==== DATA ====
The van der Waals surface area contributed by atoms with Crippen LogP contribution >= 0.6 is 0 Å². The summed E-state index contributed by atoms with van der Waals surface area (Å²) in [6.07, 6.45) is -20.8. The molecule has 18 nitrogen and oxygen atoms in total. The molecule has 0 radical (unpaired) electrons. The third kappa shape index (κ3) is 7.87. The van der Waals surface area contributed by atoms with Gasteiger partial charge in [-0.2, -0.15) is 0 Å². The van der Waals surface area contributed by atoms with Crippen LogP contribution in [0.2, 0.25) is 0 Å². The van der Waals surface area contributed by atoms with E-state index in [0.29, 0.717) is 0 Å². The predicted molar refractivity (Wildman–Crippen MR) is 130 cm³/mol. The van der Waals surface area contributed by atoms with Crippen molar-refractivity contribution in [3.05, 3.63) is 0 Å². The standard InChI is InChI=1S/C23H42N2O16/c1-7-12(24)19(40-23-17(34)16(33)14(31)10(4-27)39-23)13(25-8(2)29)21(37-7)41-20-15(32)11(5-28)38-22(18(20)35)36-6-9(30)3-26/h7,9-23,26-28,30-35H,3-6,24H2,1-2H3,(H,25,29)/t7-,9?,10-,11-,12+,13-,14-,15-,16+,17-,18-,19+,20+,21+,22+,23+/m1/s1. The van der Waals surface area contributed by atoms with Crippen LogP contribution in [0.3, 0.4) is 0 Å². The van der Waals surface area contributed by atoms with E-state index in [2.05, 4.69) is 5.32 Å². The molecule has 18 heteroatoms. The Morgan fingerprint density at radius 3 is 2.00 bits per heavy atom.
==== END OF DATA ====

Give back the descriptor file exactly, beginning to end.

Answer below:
The van der Waals surface area contributed by atoms with Crippen LogP contribution >= 0.6 is 0 Å². The summed E-state index contributed by atoms with van der Waals surface area (Å²) in [6.07, 6.45) is -20.8. The molecule has 18 nitrogen and oxygen atoms in total. The molecule has 0 radical (unpaired) electrons. The third kappa shape index (κ3) is 7.87. The van der Waals surface area contributed by atoms with Gasteiger partial charge in [-0.2, -0.15) is 0 Å². The van der Waals surface area contributed by atoms with Crippen LogP contribution in [0.2, 0.25) is 0 Å². The van der Waals surface area contributed by atoms with E-state index in [0.29, 0.717) is 0 Å². The predicted molar refractivity (Wildman–Crippen MR) is 130 cm³/mol. The van der Waals surface area contributed by atoms with Crippen molar-refractivity contribution in [3.05, 3.63) is 0 Å². The standard InChI is InChI=1S/C23H42N2O16/c1-7-12(24)19(40-23-17(34)16(33)14(31)10(4-27)39-23)13(25-8(2)29)21(37-7)41-20-15(32)11(5-28)38-22(18(20)35)36-6-9(30)3-26/h7,9-23,26-28,30-35H,3-6,24H2,1-2H3,(H,25,29)/t7-,9?,10-,11-,12+,13-,14-,15-,16+,17-,18-,19+,20+,21+,22+,23+/m1/s1. The van der Waals surface area contributed by atoms with Crippen LogP contribution in [0.3, 0.4) is 0 Å². The van der Waals surface area contributed by atoms with E-state index in [2.05, 4.69) is 5.32 Å². The molecule has 18 heteroatoms. The Morgan fingerprint density at radius 3 is 2.00 bits per heavy atom.